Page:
Objective: To compare the hypocalciuric and potential side-effects of hydrochlorothiazide (HCT) to indapamide (IND; a thiazide-like drug) in patients with idiopathic hypercalciuria.
Patients, subjects and methods: Twelve patients with recurrent renal calculi and renal hypercalciuria were studied using a randomized double-blind cross-over protocol. In addition, because the side-effects of HCT are attenuated using small doses, the hypocalciuric effect of 12.5, 25 and 50 mg daily was assessed in six normal subjects.
Results: There was a significant reduction in urinary calcium excretion using both agents, with a mean (SD) of 6.06 (2.68) and 3.37 (2.00) mmol/24 h using IND, and 5.58 (1.98) and 3.93 (2.35) mmol/24 h using HCT, before and after treatment (P < 0.05). The treatment was not sufficiently prolonged to assess adequately all the side-effects of either agent but both produced a similar decrease in serum potassium, whilst HCT significantly increased the mean (SD) serum urate levels, from 0.34 (0.09) to 0.43 (0.08) mmol/L (P < 0.01). There was also a significant decrease in mean (SD) urinary citrate excretion in those receiving HCT, from 1.41 (1.05) to 1.00 (0.71) mmol/24 h (P < 0.001), but not in those receiving IND, from 1.19 (0.71) to 1.18 (0.79) mmol/24 h. Although there was a hypocalciuric effect with doses of 12.5 and 25 mg HCT, it was sub-therapeutic when compared with the dose of 50 mg.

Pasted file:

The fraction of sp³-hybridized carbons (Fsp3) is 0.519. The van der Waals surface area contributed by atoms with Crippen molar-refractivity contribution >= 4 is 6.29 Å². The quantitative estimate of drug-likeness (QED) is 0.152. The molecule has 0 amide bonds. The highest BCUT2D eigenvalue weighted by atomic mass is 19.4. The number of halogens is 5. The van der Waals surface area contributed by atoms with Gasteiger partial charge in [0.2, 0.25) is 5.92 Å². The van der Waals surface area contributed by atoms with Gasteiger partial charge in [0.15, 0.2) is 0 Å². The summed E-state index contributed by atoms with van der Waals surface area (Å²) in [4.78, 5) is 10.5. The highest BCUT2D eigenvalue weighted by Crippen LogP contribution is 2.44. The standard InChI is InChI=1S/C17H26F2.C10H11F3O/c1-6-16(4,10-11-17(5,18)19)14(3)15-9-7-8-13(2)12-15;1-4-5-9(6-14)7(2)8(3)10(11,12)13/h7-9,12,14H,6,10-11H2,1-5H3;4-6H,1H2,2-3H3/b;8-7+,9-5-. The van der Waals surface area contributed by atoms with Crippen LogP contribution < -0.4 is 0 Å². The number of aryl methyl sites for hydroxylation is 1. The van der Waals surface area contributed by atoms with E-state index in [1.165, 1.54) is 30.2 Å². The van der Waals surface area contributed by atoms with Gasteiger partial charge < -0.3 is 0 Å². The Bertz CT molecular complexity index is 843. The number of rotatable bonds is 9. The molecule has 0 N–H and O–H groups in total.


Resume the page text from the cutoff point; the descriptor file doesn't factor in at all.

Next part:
Conclusion: At a daily dose of 2.5 mg, IND is at least as effective as 50 mg HCT in controlling hypercalciuria. Because of its safety profile and lack of effects on urinary citrate excretion, this agent should be the preferred therapy for patients with idiopathic hypercalciuria and recurrent renal calculi.